Lecture: Geological evolution of N American cordillera

Speaker: Dr Doug Robinson

Entry Fee

Members: Free

Visitors: £5.00

Date and Time

19:30 -


Bath Royal Literary and Scientific Institution, 16-18 Queen Square, Bath BA1 2HN

Lecture Description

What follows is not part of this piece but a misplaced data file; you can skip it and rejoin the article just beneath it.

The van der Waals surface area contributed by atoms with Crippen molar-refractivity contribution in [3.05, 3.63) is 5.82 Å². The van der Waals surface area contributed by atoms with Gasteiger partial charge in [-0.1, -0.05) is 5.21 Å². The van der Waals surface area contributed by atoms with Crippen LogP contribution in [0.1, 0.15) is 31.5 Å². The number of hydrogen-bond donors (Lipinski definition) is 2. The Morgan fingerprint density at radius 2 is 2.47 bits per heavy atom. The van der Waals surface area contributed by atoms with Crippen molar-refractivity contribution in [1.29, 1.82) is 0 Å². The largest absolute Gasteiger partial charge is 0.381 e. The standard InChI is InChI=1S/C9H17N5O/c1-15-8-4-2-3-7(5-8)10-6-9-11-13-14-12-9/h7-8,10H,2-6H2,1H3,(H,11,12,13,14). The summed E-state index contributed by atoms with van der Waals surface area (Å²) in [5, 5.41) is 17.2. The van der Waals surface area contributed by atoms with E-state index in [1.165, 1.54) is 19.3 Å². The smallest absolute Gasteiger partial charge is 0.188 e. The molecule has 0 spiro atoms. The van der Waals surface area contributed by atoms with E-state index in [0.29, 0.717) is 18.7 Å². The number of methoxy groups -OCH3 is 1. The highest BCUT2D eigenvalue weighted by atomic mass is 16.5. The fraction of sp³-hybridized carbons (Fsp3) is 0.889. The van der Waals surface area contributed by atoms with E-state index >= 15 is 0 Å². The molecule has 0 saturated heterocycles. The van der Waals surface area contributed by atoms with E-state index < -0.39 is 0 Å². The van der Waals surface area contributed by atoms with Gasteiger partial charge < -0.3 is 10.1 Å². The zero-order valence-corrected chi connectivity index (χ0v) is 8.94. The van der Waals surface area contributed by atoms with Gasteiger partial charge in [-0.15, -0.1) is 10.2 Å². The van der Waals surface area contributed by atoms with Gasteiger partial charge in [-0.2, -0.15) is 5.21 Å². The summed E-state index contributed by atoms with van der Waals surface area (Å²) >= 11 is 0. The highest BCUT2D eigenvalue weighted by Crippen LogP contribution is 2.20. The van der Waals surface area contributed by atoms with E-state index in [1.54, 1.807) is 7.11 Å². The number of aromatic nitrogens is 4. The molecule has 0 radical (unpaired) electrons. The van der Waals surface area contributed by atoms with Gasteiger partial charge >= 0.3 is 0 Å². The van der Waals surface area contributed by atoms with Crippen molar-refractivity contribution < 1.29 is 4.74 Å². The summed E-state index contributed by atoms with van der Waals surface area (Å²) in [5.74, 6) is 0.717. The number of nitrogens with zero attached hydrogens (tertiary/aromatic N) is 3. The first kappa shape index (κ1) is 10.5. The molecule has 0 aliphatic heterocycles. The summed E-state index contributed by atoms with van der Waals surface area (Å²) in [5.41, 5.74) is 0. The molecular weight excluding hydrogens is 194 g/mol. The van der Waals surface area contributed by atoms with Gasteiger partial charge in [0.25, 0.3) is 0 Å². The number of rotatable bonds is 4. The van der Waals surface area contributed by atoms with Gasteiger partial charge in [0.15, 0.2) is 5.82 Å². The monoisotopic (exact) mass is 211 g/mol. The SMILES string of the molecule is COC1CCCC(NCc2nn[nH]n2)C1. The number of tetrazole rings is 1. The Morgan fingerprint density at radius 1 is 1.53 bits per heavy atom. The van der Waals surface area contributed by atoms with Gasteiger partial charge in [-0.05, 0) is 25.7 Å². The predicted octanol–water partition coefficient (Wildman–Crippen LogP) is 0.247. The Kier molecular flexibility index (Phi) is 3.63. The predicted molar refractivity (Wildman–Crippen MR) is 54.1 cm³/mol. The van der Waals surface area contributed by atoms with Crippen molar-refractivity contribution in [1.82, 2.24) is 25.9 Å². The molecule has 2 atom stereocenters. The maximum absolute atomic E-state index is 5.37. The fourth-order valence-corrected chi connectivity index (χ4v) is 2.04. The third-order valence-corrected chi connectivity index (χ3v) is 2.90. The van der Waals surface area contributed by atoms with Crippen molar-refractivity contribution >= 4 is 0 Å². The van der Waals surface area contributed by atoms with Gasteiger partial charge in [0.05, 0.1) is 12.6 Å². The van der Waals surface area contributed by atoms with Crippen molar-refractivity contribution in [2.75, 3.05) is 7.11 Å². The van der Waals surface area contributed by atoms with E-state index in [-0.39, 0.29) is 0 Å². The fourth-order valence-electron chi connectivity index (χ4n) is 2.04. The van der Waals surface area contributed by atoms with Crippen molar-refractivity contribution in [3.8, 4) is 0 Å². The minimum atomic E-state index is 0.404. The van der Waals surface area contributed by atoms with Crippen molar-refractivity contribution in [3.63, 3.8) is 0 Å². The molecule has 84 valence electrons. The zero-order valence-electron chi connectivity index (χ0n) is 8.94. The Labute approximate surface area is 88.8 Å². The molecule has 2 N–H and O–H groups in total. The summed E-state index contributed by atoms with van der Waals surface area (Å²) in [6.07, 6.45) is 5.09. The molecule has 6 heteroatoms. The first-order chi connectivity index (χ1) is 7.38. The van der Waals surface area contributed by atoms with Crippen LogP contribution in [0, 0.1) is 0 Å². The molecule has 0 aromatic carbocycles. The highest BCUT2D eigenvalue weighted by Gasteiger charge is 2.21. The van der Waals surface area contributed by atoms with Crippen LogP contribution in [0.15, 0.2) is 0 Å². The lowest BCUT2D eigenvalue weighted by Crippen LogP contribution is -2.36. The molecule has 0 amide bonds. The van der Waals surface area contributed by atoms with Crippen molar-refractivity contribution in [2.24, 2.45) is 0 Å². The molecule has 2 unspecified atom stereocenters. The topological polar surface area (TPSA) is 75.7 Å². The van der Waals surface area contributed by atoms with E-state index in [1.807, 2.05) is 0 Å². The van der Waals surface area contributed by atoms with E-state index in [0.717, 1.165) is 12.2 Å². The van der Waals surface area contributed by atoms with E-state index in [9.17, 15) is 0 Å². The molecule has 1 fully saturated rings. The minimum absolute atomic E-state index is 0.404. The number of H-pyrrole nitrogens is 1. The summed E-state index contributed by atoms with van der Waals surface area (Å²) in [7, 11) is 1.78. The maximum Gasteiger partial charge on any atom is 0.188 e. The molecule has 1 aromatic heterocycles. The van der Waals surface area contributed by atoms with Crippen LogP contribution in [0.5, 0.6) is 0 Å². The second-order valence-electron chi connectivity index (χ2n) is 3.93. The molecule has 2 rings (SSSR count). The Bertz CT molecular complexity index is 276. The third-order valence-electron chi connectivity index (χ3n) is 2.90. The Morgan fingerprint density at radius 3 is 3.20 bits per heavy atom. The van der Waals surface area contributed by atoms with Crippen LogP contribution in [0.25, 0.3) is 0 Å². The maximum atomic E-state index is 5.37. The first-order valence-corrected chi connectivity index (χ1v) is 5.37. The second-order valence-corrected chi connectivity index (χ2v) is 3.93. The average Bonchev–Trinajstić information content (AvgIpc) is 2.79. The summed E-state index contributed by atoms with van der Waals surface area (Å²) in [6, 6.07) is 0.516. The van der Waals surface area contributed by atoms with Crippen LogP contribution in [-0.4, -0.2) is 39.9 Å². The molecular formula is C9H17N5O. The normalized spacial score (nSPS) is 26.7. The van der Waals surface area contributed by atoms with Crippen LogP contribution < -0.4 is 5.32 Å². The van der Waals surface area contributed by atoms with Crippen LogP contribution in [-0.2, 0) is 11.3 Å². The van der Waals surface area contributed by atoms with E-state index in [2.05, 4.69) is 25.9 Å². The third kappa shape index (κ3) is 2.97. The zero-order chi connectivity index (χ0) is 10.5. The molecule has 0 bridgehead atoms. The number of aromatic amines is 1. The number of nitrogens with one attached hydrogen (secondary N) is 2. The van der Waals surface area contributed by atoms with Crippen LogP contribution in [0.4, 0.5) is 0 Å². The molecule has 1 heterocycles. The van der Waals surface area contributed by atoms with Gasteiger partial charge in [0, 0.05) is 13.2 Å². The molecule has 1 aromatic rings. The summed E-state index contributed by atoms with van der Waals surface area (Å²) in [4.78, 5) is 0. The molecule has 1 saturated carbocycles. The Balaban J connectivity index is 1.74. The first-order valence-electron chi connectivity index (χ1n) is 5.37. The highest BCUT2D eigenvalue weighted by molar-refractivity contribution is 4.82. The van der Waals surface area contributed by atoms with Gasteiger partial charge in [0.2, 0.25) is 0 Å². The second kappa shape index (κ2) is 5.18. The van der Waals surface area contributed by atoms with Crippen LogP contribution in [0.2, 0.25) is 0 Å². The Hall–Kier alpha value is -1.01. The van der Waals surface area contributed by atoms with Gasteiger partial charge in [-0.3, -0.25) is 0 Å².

The North American Cordilleran mountain chain runs N-S along western North America, and reaches up to ~ 500 km in width. The chain consists of a number of Mt ranges such as the Rocky Mountains and Coast Ranges, along with a variety of geological entities including the Basin and Range Province, Colorado plateau, Cascade volcanic arc, Columbia flood basalts and the Yellowstone plateau. These different regions record a remarkable geological evolution over a period greater than the entire Phanerozoic. This evolution records the change of the western coast from a passive margin, marking the breakup of the Rodinia supercontinent in the late Precambrian, to a active subducting margin culminating in the Larimide orogeny and the formation of the Cordilleran mountain belts. The Tertiary evolution marks the orogenic collapse phase, with the plate boundary between the Pacific and North American plates changing from a destructive margin to one involving the two transcurrent faults of the San Andreas and Queen Charlotte zones, separated by the remnant of the destructive margin that has given rise to the Cascades volcanic chain.

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